I believe software and information technology, and other avenues of discovery through major banks, law firms and accounting firms in western countries; legal records of trusts and shell corporations; and through efforts by western intelligence agencies – exist to disassemble the who, how, where, and amounts that have been transferred. It is simply a matter of whether certain governments are willing to go to the effort and expend the necessary resources to pursue this information.

    Along these lines, consider the willingness of the Swiss to assist the IRS with information about some Americans who placed assets in Swiss banks in an effort to avoid U.S. taxes in the wake of the collapse of the global financial system and big losses at UBS (in exchange for what?). Contrast that with the UK government’s jurisdiction over British tax havens and safe havens such as the Jersey and Guernsey, the Isle of Man, and certain Caribbean and other locations where much illicitly derived wealth has been effectively sheltered from taxation and hidden from confiscation for many years.

    I believe the information technology and other avenues exist to “follow the money” in Gaddafi’s case, as well as in those of many other political and financial figures, both past and present. It is just a matter of whether the requisite will to do so exists in a world of corruption and raw power tradeoffs where issues of morality and traditional values hold little sway and key objectives include opacity through complexity and obfuscation.

    1. Yves Smith Post author

      You need to read Nicholas Shaxon’s Treasure Islands.

      First, the technology exists to make this stuff untraceable. He goes through the corporate legal structures.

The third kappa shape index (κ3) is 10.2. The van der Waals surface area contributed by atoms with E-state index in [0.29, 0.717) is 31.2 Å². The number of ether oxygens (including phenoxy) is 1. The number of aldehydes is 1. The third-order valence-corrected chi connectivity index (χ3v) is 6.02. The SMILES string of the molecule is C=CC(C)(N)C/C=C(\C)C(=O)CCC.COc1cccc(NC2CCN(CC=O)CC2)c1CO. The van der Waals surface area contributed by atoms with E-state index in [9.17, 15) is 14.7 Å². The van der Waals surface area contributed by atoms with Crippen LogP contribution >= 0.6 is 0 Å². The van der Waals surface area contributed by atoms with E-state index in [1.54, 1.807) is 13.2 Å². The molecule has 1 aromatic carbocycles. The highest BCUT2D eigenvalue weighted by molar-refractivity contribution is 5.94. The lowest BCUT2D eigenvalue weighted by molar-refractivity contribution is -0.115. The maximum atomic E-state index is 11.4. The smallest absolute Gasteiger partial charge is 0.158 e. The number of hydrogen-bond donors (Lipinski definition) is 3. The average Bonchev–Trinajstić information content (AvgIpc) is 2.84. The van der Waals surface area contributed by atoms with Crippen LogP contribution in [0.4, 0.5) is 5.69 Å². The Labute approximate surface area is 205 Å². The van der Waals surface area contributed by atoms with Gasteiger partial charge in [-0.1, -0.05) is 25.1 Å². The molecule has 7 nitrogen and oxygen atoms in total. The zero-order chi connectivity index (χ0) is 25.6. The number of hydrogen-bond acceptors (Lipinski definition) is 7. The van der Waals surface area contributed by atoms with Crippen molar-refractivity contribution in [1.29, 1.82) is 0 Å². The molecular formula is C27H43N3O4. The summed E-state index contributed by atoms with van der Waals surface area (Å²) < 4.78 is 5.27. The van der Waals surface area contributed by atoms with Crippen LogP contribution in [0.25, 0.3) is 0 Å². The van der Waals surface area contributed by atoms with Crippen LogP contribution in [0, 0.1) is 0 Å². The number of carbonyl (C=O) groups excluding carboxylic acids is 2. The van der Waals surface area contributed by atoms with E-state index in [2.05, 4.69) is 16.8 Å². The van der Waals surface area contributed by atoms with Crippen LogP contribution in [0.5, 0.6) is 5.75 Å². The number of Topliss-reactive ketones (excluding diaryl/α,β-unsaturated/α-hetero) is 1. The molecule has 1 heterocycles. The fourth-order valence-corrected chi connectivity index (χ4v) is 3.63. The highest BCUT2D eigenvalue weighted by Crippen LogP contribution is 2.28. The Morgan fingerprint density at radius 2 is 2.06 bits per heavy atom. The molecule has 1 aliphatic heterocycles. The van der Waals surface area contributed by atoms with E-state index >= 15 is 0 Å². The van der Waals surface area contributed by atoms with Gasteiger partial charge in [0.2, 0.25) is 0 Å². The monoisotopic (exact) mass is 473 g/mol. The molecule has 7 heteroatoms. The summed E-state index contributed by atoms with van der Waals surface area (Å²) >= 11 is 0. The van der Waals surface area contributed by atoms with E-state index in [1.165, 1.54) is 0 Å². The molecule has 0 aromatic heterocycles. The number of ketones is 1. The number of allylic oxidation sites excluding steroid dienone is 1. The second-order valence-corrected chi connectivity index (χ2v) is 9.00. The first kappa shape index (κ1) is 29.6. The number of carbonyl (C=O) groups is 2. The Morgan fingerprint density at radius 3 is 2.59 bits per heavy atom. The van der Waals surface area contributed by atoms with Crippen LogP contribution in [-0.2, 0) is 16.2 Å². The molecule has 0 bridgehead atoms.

Second, the US is the biggest tax haven in the world, followed by the UK. He explains why that is true. This is our system, ergo we have no interest in fixing it.

      1. Chauncy Gardiner

        Thank you for the reference, Yves. I will check it out.

        And thank you for an excellent blog.

  5. Ignim Brites

    Great pieces on Mervyn King. On the small chance that Western Civilization survives, he will be regarded as one of the few who made that possible. The contrast with Bernanke is too painful to address.

    1. Paul Repstock

      Mr. King’s continued existence in the vertical plane has surpised me for some time.

  6. spc

    King recommends “Big Short” by Lewis…. For me it’s a bit of a “facepalm” situation, or FAIL .

  7. kravitz

    From tomorrow’s NYT

    MERS? It May Have Swallowed Your Loan
    By MICHAEL POWELL and GRETCHEN MORGENSON

  8. kravitz

    WaPo columnist Dana Milbank’s personal episodes with Citibank.

    Behind the foreclosure crisis, big banks’ reign of error

    “The problem in the nation’s housing market now isn’t subprime lending. It’s subpar lenders.”

  9. Hugh

    I wrote elsewhere yesterday on the BLS jobs report. Baker seems not to understand that the 0.9% decline in unemployment over the last 3 months was mostly due to revisions of the data in both December and January or that the BLS continues to base its projections on 2000 Census data. My own faith in the BLS numbers is pretty well shot.

    The 192,000 jobs created in February was the seasonally adjusted number. The seasonally adjusted number is based on the unadjusted number. That number was 816,000. Now tell me what kind of adjustment can take you from that number to the other. There is no rush of teens into or away from the job market in February. So just what kind of a seasonal adjustment are we talking about? And shouldn’t there be more anecdotal evidence of jobs in communities if 192,000 were created in a short month? Because I certainly haven’t heard anything.

    Also while the household survey showed temp work declining, the establishment data showed more temp jobs. Hours overall were flat. And wage growth after inflation is either flat or negative. Increases in all these areas usually precede large increases in new hires.

    Then too taking the household data together for both employment and unemployment there was something like a discrepancy of 2.3 million between the adjusted and unadjusted numbers.